Caring for a Parent with Cancer blog

Caring for a Parent with Cancer

  • Being a caregiver for someone with cancer is never easy. And when the patient is your parent, additional concerns can come into play.

    It can take time to get used to the role reversal that comes with taking care of a sick mom or dad. You might find it difficult to see your parent needing help, and they might have a hard time accepting it. And many adult children also juggle caring for their own children and working full-time.

    In short, it's a lot. But you're not alone. And if you're a younger adult caring for a parent with cancer, these tips might make it easier to cope.

    Keep the communication lines open

    Check in with your parent about what they're thinking and how they're feeling. Ask about what you can do to support them, and get a fuller picture of their treatment wishes. Share what's on your mind, too, if you feel comfortable.

    If talking feels awkward, consider asking a relative, a close friend, a member of your healthcare team, or a counselor to help guide you. It may be easier to start sharing your concerns and questions in a letter or email. That can give you both the space you need as you ease in to talking in person.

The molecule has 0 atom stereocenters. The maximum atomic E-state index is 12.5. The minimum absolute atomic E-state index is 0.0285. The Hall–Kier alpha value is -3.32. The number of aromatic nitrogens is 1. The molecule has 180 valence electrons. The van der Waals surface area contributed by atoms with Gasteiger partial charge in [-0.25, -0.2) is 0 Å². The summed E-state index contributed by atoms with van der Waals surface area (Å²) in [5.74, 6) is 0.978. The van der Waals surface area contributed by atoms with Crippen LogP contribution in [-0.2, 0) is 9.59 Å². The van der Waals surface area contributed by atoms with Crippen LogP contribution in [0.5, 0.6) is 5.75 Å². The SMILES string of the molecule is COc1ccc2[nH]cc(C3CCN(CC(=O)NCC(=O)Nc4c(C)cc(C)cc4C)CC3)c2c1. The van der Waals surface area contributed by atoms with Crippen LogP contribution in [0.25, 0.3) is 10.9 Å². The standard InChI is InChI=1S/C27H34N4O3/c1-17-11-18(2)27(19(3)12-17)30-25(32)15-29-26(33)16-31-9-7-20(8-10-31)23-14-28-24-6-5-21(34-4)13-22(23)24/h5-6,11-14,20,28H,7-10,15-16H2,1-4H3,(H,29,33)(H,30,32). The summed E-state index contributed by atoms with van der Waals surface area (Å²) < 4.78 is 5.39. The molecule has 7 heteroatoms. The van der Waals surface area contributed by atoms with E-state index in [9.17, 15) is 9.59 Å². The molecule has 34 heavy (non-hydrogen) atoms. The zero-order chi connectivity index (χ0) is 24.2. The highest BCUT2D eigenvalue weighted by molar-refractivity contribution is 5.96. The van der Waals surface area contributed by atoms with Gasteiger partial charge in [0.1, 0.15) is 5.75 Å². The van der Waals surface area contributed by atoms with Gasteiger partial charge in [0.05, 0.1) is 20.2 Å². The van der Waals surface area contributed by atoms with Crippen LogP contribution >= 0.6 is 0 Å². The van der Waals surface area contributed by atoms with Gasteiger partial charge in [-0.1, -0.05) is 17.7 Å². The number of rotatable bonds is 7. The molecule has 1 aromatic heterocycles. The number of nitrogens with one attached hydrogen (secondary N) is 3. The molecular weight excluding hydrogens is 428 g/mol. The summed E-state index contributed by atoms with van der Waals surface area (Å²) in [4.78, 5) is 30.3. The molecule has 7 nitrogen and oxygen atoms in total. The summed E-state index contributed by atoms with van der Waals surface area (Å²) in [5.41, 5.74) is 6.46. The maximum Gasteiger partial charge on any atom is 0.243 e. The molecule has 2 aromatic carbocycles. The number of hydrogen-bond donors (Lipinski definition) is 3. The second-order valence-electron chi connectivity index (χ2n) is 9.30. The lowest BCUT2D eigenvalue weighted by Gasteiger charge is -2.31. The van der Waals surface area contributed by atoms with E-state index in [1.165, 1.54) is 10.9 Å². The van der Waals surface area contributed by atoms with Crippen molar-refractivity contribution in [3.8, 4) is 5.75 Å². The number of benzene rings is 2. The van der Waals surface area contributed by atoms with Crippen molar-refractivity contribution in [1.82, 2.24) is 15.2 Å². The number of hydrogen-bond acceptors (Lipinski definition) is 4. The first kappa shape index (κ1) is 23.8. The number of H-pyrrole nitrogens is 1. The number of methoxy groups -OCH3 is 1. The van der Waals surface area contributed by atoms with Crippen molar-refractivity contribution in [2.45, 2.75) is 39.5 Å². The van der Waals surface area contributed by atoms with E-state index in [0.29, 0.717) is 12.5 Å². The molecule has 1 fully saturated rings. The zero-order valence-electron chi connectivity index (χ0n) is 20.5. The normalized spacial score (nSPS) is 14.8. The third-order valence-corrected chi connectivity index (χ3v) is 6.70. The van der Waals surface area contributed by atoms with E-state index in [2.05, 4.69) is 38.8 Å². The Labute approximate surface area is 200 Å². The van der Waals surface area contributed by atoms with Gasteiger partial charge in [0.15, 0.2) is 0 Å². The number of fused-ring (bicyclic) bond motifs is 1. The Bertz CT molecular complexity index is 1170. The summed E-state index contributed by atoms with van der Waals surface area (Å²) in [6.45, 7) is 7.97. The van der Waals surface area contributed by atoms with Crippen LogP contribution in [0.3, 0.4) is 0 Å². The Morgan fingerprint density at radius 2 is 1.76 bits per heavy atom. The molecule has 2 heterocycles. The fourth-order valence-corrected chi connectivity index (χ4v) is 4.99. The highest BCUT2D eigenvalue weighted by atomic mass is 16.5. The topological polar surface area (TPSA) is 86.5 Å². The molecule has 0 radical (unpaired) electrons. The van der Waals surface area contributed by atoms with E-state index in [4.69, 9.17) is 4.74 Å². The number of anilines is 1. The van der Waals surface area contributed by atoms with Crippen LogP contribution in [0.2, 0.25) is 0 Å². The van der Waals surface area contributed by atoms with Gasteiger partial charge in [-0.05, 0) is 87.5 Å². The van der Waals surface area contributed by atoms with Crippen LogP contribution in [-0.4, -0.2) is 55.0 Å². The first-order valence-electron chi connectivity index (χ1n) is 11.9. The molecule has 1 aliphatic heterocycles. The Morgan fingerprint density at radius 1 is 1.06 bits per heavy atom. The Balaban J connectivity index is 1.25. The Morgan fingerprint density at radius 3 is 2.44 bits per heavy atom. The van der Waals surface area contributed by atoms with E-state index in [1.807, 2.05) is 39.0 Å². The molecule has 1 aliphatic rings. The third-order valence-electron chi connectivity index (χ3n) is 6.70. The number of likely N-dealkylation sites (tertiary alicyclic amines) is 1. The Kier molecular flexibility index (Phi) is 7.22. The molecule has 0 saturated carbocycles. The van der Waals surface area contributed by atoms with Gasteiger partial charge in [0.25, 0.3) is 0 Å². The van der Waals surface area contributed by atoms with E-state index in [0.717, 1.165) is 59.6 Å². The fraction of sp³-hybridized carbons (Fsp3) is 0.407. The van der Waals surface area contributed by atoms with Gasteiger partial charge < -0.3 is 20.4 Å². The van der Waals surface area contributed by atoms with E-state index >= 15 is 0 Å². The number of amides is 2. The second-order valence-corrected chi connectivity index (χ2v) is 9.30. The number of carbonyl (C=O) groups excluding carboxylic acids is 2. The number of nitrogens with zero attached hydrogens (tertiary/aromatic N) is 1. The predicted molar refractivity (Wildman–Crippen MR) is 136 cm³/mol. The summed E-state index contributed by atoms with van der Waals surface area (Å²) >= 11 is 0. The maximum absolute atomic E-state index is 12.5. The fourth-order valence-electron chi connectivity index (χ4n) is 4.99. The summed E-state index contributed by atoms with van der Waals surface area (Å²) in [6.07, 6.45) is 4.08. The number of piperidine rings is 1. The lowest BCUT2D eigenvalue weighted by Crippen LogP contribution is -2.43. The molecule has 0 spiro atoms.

Focus on the essentials

    Tending to your parent's needs and the needs of your own family and career can lead to a full calendar—and a lot of stress. For now, try to trim your to-do list to just the essentials. That means activities that you enjoy doing with your parent, family, or partner, plus the must-do's like work, school meetings, and doctor appointments. Say no, thank you, to the rest.

    Stick with a regular schedule

    Kids find comfort in predictability. To minimize stress at home, double down on your routines as much as possible. That might be having breakfast together before school or reading books together after dinner.

    Let your kids know who will handle school pickups or other events if you're not available. And when plans change, help kids feel prepared by letting them know as soon as you can.

    Ask others for help

    Asking for a hand isn't always easy. But it can let you spend time with your partner or kids, do something for yourself, or enjoy being with your parent outside of cancer appointments.

    So when family members or friends ask what they can do to help, you might suggest that they:

    · Run errands or lend a hand with chores.

    · Watch your kids or drive them to activities.

    · Take your parent to some of their appointments.

    · Serve as the contact person who updates other family members and friends.

    Have a backup plan

    Enlist a relative or a trusted friend who can step in on short notice. Choose a family member who can help your parent or respond to an emergency when you're unavailable. Knowing you have someone to turn to can take some of the pressure off.

    Make time for yourself

    Taking care of your own needs isn't selfish—it makes you a better caregiver. Try to keep up with your everyday routines, like exercising and spending time with your partner. Block out regular time to pursue your hobbies and keep up with friends too. Taking time for yourself will help you feel refreshed, so you're less likely to get burnt out.

    Find more support

    Caregiving is a tough job, but it's an important one. To learn more about navigating your new role, check out Fox Chase's caregiver resource guide.